|By Haggblom, Lisa [Public domain], via Wikimedia Commons|
There once was a fox who fell in love with a human. Needless to say, the fox found this to be highly inconvenient. Foxes are wild, wily creatures not generally given to sentiment or domestication, both of which plague humans in abundance. But he could not deny that his heart beat a little faster at the mere scent of her, his human. Nor could he fail to notice that his nightly wanderings nearly always ended near her den on the edge of the deep woods. So, as much as he'd have liked to deny it, eventually he had to admit that he was indeed in love. With a human.
So how were humans courted?
"What's wrong with you?!" the elder fox barked.
"I know, I know," the young fox said, laying his ears down in shame, "It's wrong, me loving a human, but I do anyway. Can you help me or not?"
The old fox thought about it and said, "I may be able to cure you of this unnatural love."
"No!" said the fox. "I mean, it's all kinds of horrible, but I don't want to cure myself of my love, because it's kind of nice too."
"Well," the old fox huffed, "I can't help you. Go ask someone else."
So the young fox left to ask someone else. The bears were known to have a certain amount of wisdom, the fox decided that he would go ask them.
The fox found the oldest and wisest bear in the forest and asked him about wooing humans.
"Bears do not woo humans," the bear said. "Human and animal kind do not mix. It's unnatural. I cannot help you. Go away."
The fox was disheartened, but determined so he left the bears and went further afield in search of someone who could help him. Maybe the wolves—he'd heard stories of the wolves' dealings with humans. He decided to seek out the wolves.
At the wolves' den the fox spoke with the two oldest and wisest wolves, the grandmother and grandfather of the pack. Wolf cubs played tumble-rumble at their feet.
"I am in love with human," the fox told the wolves. "I don't know what to do about it."
"That is the way with love," the old female said.
"True, true," agreed the male, "love is the greatest of foolish acts, but with a human? I don't see the point."
"I think what my mate is trying to do," said the female, "is ask what you want to do with this human female? What are you're intensions?"
The fox thought about this for a bit and then said, "I love my human. I would like her to love me too. I want to make her my mate and raise kits with her."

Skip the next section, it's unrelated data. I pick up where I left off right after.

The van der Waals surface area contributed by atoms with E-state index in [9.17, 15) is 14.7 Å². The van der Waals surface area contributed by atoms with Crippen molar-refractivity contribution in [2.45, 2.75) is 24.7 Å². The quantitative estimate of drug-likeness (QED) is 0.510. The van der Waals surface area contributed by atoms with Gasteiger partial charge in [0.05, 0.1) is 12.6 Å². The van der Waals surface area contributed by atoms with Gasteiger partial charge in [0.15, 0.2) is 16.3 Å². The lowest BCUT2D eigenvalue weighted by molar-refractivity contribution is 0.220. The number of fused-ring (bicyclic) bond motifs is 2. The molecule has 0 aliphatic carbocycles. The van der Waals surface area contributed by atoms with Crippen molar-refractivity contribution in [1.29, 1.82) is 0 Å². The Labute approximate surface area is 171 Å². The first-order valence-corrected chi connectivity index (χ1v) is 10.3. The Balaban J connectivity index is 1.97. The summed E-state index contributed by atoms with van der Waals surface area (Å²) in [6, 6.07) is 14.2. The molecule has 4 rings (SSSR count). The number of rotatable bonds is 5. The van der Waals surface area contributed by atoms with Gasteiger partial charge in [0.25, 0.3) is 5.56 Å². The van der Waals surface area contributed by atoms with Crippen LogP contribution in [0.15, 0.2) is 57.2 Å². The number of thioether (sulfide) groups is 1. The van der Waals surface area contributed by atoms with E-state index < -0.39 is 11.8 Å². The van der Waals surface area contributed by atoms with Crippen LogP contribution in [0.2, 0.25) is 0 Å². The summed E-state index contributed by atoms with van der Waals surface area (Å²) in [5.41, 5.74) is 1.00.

The old wolves' howled with laughter, joined by the pups who, though they didn't really know why their elders were laughing, thought it must have been a grand joke. The fox wanted to curl his tail over his nose.
"We can't help you," the old female said.
The male shook his head. "It's been over a hundred years since we had close relations with humans," he said, "and even then we didn't mate with humans, we just raised the occasional human cub."
"What should I do?" the fox cried.
"We don't know," the wolves said.
The fox left the wolves' den and went in search of better help. But who could he ask? He couldn't think of who could help. He wandered the woods asking all the animals he saw. The mice just squeaked and ran away. The squirrels threw nutshells and chittered from the tops of their trees. The deer didn't even deign to look his way. The birds were too empty-headed to do anything but sing obnoxious limericks at him.
After days and days, and miles and miles, the fox was beginning to lose hope. He thought about going back to his den and pining away for his human. What was the point of continuing on? No one could help him. No. He had to go on. His heart wouldn't let him do anything else.
"Hey, little cousin," a sly voice crept out of the shadows towards him, "Why do you wear such a sad look?"
It was a coyote. The fox perked up, he hadn't asked a coyote for help yet. In truth, he hadn't even thought about asking a coyote for help, for though coyote's are wise it is a crazy sort of wisdom. The kind of crazy that is just as likely to cause disaster as to avert it. Coyote's are sly too—not as sly as foxes, mind—but they carried a cunning unique among the animals. The fox sighed, he had nothing to lose and love yet to gain.
"I've fallen in love with a human," he said, "I want to make her my mate, but I don't know how to woo my human. I don't know a way to be with her. Can you help me?"
The coyote chuckled, a spark of madness danced in her eyes. "That's easy," she said, "and difficult. Humans don't mate with us animals. So what you need to do is become human."
"How do I do that?" the fox asked, hoping against hope that the coyote wasn't playing some trick.
"You need to learn how to shed your skin and become something new," said the coyote. "If I were you I'd talk to the snakes, they're always shedding something."
"But snakes shed their skin and are still snakes," said the fox.
"Yes, but they like being snakes and see no reason to become anything else," the coyote said. "You, if you really want to be with your human, have a reason to change. Ask the snakes. What harm could there be in it?"
Then, with a yip and a scurry the coyote ran off to do whatever damn-fool-crazy thing coyotes do, and the fox thought that maybe asking the snakes was a good, if dangerous, idea. He set off in search of sun-warmed rocks and dark burrows to find one.
And soon enough, he did.